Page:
Image: Kawaii cat eating ramen 

Anime crazy fans will attest to the glory of drool-inducing food scenes sprinkled throughout their favourite anime or manga. From the famed Ichiraku Ramen in the beloved Naturo, to L’s sugar munching ways in Death Note, and the various mouth-watering dishes found on Food Wars, but not forgetting the ladies man and sea chef/pirate Sanji in One Piece.

Even after a hard mental or physical battle, the essentials of eating are not forgotten. However, it seems that when it comes to taking the food plane from virtual reality into our human realm, the challenging Plisetsky’s katsu piroshki from Yuri On Ice might just be the reality check every budding chef needs. With that said, what we’ll take from this recipe is not the fried or baked filled buns known as piroshki, but instead we’ll travel into unravelling katsu, which can be deemed one of Japan’s finest food export.

More than sushi

Cheese Katsu at Guru Katsu, Mountain View -Jun Seita via Flickr

Most people think ‘sushi’ when they think of Japanese culinary traditions that bring joviality to the tongue, and they’re not wrong. But there’s an as-yet largely undiscovered Japanese food export that is likely to be the next big phenomenon: katsu. Personally, we hope it stays in the shadow of sushi, so we have more time to privately revere this secret source of delight as part of inner sanctum dinner parties or food outings. This crumbed, fried-to-golden-perfection way of serving cutlets of anything from pork to chicken either alone in a bento box or lovingly slathered in a katsu curry sauce is so good, CNN says meat doesn’t get any better than this.

Katsu may be served with a citrus sauce called ponzu along with fine daikon. There are also regional variations, such as miso katsu, which is made with a miso-based sauce. The variation most loved locally and in other countries is probably katsu curry, although katsu sushi rolls and the beloved bento box – the katsu variation – competes strongly for popularity too. Food delivery companies like Deliveroo pride themselves on having many local Japanese restaurants in their listings that serve a freshly made meal, made in honour of traditional katsu.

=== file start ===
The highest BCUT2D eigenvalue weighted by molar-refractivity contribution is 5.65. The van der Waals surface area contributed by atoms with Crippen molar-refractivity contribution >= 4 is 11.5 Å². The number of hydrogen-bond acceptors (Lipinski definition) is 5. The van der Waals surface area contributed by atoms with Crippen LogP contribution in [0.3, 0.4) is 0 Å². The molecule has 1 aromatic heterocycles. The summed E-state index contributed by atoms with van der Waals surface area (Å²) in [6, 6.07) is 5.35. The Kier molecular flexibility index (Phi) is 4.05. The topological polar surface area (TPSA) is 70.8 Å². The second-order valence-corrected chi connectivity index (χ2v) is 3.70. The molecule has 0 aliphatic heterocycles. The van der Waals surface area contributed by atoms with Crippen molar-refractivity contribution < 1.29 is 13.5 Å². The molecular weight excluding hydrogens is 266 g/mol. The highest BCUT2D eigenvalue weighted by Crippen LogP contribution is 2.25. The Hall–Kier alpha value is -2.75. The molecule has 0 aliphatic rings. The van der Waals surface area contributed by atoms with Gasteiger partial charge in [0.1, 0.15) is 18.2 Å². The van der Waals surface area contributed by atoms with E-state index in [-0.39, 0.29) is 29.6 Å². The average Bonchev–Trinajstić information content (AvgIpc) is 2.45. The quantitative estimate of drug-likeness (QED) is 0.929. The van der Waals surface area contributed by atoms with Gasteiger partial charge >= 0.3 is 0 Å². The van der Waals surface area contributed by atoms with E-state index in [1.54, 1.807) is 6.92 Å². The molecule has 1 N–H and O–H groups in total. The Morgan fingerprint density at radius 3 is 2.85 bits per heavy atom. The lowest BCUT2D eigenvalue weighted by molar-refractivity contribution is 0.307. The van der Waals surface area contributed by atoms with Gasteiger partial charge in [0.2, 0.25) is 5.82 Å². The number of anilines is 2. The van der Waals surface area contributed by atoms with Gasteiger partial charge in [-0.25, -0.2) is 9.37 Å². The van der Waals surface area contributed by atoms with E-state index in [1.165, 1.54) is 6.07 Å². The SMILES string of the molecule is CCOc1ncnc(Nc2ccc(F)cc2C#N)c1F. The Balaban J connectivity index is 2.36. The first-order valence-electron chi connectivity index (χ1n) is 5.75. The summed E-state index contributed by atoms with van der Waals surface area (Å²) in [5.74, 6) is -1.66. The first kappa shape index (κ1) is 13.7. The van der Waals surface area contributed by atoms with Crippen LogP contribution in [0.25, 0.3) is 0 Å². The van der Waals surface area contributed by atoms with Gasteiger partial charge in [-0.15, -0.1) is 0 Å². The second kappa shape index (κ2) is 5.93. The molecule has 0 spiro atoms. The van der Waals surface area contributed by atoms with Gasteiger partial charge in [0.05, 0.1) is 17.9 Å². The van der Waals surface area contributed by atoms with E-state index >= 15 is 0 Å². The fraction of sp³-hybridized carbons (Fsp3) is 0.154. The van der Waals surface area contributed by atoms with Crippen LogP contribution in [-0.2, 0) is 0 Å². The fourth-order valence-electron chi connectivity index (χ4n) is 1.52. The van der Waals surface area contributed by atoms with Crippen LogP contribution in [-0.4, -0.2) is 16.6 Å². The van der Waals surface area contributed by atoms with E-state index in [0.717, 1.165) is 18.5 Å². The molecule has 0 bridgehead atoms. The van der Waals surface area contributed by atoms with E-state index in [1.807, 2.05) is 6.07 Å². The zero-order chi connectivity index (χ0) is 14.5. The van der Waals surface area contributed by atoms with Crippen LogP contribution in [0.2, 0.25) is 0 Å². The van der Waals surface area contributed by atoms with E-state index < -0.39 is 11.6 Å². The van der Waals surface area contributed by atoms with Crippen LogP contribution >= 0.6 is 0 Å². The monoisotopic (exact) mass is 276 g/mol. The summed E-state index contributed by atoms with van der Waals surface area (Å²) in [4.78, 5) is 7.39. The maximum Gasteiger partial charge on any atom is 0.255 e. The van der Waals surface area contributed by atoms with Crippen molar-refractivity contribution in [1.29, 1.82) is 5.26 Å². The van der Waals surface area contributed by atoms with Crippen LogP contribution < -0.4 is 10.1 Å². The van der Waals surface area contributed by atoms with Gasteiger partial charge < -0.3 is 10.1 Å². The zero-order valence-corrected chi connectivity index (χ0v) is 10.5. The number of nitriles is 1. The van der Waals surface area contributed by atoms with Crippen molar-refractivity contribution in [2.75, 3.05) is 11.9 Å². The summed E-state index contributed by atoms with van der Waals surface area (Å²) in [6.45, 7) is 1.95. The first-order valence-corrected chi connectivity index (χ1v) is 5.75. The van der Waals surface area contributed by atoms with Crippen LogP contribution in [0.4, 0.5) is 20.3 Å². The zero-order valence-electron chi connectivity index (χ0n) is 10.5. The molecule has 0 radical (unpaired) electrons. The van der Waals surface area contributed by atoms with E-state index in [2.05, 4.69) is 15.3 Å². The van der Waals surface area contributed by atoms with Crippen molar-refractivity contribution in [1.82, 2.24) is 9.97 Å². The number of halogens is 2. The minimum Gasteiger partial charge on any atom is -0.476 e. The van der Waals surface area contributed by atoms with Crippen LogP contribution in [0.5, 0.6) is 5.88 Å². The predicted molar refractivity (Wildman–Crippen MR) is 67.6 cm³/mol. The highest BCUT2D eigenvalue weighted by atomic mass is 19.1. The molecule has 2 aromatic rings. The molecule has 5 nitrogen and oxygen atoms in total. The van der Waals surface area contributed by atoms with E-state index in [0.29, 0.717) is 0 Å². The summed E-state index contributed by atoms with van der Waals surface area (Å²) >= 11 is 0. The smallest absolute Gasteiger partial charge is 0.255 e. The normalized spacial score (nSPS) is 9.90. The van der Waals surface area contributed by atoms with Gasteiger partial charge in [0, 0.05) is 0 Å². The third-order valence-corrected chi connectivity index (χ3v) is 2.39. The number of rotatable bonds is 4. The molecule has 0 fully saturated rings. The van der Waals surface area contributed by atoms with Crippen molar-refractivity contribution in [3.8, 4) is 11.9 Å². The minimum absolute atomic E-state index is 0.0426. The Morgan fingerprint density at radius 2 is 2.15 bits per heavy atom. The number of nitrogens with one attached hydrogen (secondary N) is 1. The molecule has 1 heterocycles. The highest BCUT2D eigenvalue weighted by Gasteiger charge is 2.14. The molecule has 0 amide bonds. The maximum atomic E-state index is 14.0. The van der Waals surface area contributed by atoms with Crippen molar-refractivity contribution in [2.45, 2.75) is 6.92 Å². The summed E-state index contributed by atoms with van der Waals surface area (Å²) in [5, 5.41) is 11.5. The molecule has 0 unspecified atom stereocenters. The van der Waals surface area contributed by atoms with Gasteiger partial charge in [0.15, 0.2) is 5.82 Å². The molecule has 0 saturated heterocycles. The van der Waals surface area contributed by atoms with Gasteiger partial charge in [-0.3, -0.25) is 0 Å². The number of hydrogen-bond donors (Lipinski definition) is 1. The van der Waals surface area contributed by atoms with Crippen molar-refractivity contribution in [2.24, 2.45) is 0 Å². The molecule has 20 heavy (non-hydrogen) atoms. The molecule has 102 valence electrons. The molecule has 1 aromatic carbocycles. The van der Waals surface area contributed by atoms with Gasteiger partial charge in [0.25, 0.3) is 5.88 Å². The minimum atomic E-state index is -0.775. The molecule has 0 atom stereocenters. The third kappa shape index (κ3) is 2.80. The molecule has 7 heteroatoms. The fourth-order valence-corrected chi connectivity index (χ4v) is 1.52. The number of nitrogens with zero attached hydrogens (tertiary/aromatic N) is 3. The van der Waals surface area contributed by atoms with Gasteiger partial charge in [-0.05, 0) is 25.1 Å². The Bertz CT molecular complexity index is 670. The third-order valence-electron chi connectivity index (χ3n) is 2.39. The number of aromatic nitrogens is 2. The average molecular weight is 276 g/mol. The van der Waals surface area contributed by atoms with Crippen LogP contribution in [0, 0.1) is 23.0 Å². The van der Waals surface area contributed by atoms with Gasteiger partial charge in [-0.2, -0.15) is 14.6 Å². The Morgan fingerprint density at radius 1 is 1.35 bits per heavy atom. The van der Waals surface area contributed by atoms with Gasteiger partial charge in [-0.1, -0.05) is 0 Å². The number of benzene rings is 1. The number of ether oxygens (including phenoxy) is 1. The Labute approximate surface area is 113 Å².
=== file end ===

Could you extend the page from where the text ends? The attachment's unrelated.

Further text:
Making this dish at home is easier than you’d think. If you don’t have panko crumbs, any fine breadcrumbs will do. Just make sure you have a decent soy sauce and curry powder or condiments on hand. This simple but tasty recipe from Independent.co.uk is just the place to start.

What exactly is katsu?

Katsu is a slivered cut of meat such as chicken, pork or even eel and fish that is coated in breadcrumbs, fried to a succulent finish, then coated with a sweet-salty sauce with just a pinch of piquancy to make the flavour profiles really sizzle. The meat or fish is salted and peppered thoroughly before being immersed in beaten egg and flour, then rolled in panko crumbs and deep-fried. The result is somewhere between the light tempura batter often used to coat prawns and other delicacies. History has it that katsu was originally made from beef, but as Japan opened up to Western influence, particularly after World War 2, the concept of deep frying it as well was added.

It goes to show that getting lost in anime isn’t the only way to be addicted to Japanese culinary culture.